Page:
Ocean views are aplenty on the Turtle Hill Golf Club, a dynamic par-3 layout at the Fairmont Southampton. (Jason Scott Deegan/GolfAdvisor)

Bermuda and Turtle Hill Golf Club: Why you should head a long way for this short course

SOUTHHAMPTON, Bermuda -- Golfers who've never had a hole-in-one should take a trip to Bermuda. Hundreds who have gone in search of golf's ultimate prize have fulfilled their dream at a beautiful course called Turtle Hill Golf Club.

What's the secret? Well, all its 18 holes are par 3s. And par 3s are, of course, where elusive aces are scored. But if you're thinking "pitch-and-putt" or an undemanding "executive par 3," think again, because the holes here wouldn't look out of place at Augusta, Pebble Beach or Pinehurst.

The Theodore Robinson-designed course measures 2,684 yards, so the average length of each hole is just less than 150 yards. The 14th is more than 200 yards long, and there's plenty of tough rough and water hazards in which it's all too easy to lose balls. And there's certainly no shortage of bunkers. The dramatic elevation changes and impressive views over the Atlantic also greatly enhance the enormous visual appeal of Turtle Hill G.C.

Anyway, you wouldn't see top pros such as former European no. 1 Ronan Rafferty knocking it round any old par 3 course. Together with several fellow touring pros and dozens of top amateurs, he recently participated in the Grey Goose Par Three World Championship at Turtle Hill.

Two-time major winner Tony Jacklin has played here, and Johnny Miller, also a two-time major champion, holds the course record. His astonishing 49 included two holed bunker shots and, yes, a hole-in-one.

Par 3 tourneys, anyone?

Turtle Hill Director of Golf Anthony Mocklow would like to see more par-3 tournaments.

"I'm hoping to start a proper par-3 tour with around 30 tournaments all over the world."

He's also hoping next year's championship at Turtle Hill will be televised.

"One of the most appealing aspects of par-3 golf is that a round only takes about three hours, which leaves you plenty of time to do other things for the remainder of the day."

So what are the chances of you recording that elusive ace at Turtle Hill? There were no fewer than 63 last year with one day producing a record crop of four. With 30,000 rounds played a year, there's a total of more than half-a-million attempts annually. Of these, roughly one in 8,600 ends with the ball dropping in the hole and scenes of wild jubilation on the tee.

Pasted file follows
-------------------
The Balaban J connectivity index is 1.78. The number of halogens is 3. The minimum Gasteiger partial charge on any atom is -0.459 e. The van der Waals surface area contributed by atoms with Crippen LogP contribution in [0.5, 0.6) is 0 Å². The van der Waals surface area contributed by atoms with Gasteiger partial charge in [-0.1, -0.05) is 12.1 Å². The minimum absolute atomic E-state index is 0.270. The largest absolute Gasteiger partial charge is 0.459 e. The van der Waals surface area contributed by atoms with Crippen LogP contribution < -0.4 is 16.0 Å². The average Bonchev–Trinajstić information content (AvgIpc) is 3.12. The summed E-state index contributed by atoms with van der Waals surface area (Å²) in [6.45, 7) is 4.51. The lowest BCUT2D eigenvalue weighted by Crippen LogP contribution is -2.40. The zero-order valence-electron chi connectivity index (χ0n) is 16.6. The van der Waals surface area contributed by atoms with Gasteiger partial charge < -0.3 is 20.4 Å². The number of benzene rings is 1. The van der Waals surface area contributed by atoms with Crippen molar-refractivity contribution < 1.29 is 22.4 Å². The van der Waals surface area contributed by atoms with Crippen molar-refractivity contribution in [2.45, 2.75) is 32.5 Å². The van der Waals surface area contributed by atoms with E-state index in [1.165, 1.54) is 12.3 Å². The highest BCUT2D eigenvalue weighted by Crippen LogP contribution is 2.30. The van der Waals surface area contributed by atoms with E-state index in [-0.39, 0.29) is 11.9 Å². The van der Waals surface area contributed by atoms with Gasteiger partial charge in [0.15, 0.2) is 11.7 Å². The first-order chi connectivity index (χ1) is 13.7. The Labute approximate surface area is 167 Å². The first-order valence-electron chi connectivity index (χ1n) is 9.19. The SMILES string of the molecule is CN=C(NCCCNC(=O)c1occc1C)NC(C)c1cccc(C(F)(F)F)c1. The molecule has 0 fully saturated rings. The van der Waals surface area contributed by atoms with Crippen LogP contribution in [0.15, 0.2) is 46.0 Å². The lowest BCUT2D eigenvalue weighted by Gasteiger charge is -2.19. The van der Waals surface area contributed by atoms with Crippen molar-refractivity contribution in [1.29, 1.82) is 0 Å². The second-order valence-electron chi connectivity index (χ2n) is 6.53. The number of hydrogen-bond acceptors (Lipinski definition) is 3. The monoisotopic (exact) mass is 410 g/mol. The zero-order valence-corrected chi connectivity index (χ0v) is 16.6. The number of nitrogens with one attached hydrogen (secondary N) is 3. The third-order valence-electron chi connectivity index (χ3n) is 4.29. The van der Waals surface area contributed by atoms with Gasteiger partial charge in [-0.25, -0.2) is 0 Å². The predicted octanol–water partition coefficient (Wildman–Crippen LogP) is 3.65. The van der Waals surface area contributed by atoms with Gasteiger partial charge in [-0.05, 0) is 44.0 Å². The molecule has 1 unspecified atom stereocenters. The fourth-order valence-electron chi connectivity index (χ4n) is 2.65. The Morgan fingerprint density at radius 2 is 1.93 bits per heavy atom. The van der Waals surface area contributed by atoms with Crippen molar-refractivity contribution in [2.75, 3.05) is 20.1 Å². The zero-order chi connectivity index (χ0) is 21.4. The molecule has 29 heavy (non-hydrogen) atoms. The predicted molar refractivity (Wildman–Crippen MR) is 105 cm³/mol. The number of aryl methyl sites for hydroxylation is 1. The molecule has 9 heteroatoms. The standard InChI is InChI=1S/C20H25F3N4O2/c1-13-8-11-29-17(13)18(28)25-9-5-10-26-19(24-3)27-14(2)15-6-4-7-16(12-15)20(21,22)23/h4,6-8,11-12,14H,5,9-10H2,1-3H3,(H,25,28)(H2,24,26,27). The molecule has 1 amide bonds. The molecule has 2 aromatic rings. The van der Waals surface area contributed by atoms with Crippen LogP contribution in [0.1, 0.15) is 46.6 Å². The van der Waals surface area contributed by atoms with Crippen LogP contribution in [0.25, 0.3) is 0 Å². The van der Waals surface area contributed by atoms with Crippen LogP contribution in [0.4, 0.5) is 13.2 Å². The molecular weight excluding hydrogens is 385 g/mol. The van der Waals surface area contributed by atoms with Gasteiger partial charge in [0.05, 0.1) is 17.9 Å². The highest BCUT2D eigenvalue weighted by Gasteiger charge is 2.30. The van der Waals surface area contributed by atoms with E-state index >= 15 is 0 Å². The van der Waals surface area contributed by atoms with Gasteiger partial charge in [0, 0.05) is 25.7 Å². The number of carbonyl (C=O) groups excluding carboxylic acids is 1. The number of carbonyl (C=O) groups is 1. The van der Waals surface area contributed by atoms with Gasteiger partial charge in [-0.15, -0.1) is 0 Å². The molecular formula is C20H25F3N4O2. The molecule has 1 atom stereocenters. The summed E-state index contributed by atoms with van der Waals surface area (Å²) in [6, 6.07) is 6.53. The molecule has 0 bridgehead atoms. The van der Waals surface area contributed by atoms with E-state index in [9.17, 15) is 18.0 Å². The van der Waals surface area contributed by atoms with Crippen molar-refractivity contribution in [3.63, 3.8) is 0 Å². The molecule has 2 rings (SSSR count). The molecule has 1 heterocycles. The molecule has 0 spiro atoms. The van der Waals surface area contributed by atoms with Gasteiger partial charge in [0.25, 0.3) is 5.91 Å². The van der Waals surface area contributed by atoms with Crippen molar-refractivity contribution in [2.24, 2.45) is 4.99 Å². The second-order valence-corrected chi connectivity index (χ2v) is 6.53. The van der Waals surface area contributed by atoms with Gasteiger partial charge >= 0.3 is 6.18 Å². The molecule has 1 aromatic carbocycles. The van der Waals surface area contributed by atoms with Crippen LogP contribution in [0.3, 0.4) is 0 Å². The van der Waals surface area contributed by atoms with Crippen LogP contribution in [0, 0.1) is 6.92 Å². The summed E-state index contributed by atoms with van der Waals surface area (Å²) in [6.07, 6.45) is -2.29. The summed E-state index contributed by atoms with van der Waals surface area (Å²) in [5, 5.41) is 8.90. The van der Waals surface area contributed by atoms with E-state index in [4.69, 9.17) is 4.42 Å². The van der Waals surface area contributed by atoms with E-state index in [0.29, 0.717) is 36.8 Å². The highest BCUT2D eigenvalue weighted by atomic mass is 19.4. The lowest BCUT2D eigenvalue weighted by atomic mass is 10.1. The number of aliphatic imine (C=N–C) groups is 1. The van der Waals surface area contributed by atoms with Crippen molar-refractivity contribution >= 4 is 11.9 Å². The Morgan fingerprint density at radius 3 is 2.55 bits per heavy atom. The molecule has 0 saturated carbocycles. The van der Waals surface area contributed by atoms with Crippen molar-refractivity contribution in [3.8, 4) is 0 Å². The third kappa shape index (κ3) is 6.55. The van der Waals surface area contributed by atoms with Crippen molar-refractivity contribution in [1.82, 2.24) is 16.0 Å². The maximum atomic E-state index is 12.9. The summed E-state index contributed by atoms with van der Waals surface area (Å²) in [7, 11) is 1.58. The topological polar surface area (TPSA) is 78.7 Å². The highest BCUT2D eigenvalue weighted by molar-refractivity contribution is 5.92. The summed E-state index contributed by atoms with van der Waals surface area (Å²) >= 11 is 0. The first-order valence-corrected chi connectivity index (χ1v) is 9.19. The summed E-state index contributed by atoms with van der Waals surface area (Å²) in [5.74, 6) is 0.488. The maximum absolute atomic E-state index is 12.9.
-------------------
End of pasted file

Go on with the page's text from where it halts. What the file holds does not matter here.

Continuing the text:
So if you stay at the adjoining Fairmont Southampton hotel for a week and play, say, two rounds a day, there's a fairly decent one-in-34 chance you will achieve the ambition of a lifetime. By the way, the 11th, which is stroke index 18 and the easiest hole on the course, has given up the most holes-in-one, and so take particularly careful aim on this one.

The green fees alone will set you back more than $1,200, and, if successful, there will be a hefty bar bill for a round of drinks to consider. Is it worth it? If you fulfill a dream, of course it is. Then, to celebrate your achievement, treat yourself to a round at one of the several other outstanding courses on the island.

More golf in Bermuda

If you're lucky enough to bag your hole-in-one early in the week leaving you several days of golfing indulgence, then you should play Mid Ocean Club, Port Royal, Riddell's Bay and Tucker's Point Club.

If you have just one day left -- provided it's a Monday, Wednesday or Friday when visitors are welcome -- you simply must take on the stunning Mid Ocean. If God had thoughtfully provided Adam and Eve with 18 holes in the Garden of Eden, this is how it would have looked.

If you can squeeze in another round in the afternoon before you fly home, you'll love Port Royal. The 16th is simply one of the greatest and most scenic par 3s in the world. Who knows, since you're clearly on a roll, you might just -- no, surely not another one!

Apr 21, 2014

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Clive Agran


Although in his 60s, with a handicap of 15 and lifetime earnings comfortably below $100, Clive Agran nevertheless still believes he can win a major. Arguably England's most gifted golf writer, when not dreaming of glory he's scouring the globe simultaneously searching for lost balls and great golf courses. Follow Clive on Twitter at @cliveagran.